Home > 1997-1999 from the Balkans, Kosovo, Serbia, Yougoslavia > Serbs in Yugoslav Capital Rock with Anger at the West

Serbs in Yugoslav Capital Rock with Anger at the West

March 29, 1999

Article from: The Washington Post
Article date: March 29, 1999
Author: Guy Dinmore

Several thousand Serbs ignored the wail of air raid sirens and a breakfast-hour NATO airstrike on the city’s outskirts to cheer and chant at a “music against the bombs” rock concert this morning that turned into an outpouring of anger and defiance against NATO and the United States.

Despite heavy rain, people walked their dogs and brought their children to the concert in the capital’s central Republic Square, where they unfurled banners proclaiming, “Clinton, Hitler, Fascists” and made vulgar sexual references regarding President Clinton.As the allied airstrikes against Yugoslavia moved through a fifth day, anti-Western sentiment was building in Belgrade, even among residents who have not been supporters of Yugoslav President Slobodan Milosevic. Windows of the U.S. Embassy, as well as the American, French and British cultural centers, have been smashed with rocks and their walls painted with swastikas.

The anti-Western sentiment was on display outside Belgrade as well. Today a crowd of Serbs celebrated Saturday’s crash of a U.S. F- 117A stealth fighter in the town of Budanovci, northwest of Belgrade, by jumping up and down on one of the plane’s wings. The rock festival here in the capital was held at the same venue where two years ago residents staged daily protests against the Milosevic government. But instead of being met with jeers and whistles, as they were in the winter of 1996-97, police mingled with the crowd, bobbing with the beat. “Sorry, we didn’t know it was invisible,” read one placard, mocking the downing of the radar-evading stealth fighter.

Milan, a middle-aged electrician who has little liking for Milosevic, tried to explain why Clinton and his European allies are mistaken in their belief that Yugoslavia can be forced to accept a Western autonomy plan for Kosovo, a province of Serbia, Yugoslavia’s dominant republic. Many Serbs regard the Western plan as a step away from independence for Kosovo and its ethnic Albanian majority. Citing a Serbian proverb, Milan, who refused to give his full name, said: “Better war than capitulation. Better a grave than being a slave.” A year ago, Milan’s son Nebojsa did everything he legally could do to evade military service. Today, Milan said, his son intends to volunteer to fight in Kosovo.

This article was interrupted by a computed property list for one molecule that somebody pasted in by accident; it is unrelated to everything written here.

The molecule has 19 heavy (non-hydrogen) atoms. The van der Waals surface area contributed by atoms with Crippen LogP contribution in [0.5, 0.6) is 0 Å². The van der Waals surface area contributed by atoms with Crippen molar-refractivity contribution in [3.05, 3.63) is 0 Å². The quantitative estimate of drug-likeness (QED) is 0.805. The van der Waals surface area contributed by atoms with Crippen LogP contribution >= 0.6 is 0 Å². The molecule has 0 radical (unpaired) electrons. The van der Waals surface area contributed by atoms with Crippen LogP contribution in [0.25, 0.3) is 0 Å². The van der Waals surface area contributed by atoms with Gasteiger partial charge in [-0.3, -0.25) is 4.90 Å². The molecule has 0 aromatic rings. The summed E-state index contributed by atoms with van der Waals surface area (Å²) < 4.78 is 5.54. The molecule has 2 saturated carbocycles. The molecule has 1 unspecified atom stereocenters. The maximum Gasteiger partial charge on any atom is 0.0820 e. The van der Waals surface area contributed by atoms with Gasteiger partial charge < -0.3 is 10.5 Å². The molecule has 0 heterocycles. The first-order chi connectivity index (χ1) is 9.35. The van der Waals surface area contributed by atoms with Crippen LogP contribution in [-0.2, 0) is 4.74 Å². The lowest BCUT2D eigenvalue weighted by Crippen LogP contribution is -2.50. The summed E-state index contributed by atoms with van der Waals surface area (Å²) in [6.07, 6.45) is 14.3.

Since few Serbs have satellite dishes or short-wave radios, their main source of information is now state-run television, which is broadcasting its programs on all channels, including previously independent networks. Few Serbs are aware of the scale of the massive displacement of people in Kosovo, or if they hear foreign reports, they refuse to believe them. Information on what is happening in Kosovo is hard to glean from Belgrade because telephone connections to the province are difficult.

State media are reporting that the ethnic Albanians flooding to the border are fleeing NATO air raids. Reporters were escorted by the Yugoslav army today to Budanovci, where the U.S. stealth fighter crashed. They were shown the plane’s sheared-off wing lying in a cornfield just yards from farmhouses. Its black, radar-absorbing skin was peppered with eight bullet holes of medium caliber, revealing its interior. Witnesses claimed that a Yugoslav fighter jet had first shot the plane and then fired a heat-seeking missile. They said they saw the burning F-117A circle twice and then crash in pieces. Army officers prevented reporters from seeing the rest of the wreckage. Col. Branko Vasilievic said it was for their own safety, as they feared another attack by NATO to destroy the remaining evidence of the high-tech plane.

One official said he had heard a report that a “Russian trade delegation” had visited the site, and Serbs said they could hear Russian voices in the background of footage of the wreckage broadcast by state television. Villagers said they had no idea what happened to the pilot, who was rescued by U.S. forces hours after the plane went down and flown to safety. But Zivko Lepotic, a 45-year-old farmer, said he would have “wrung his neck” if he had found him.

%d bloggers like this: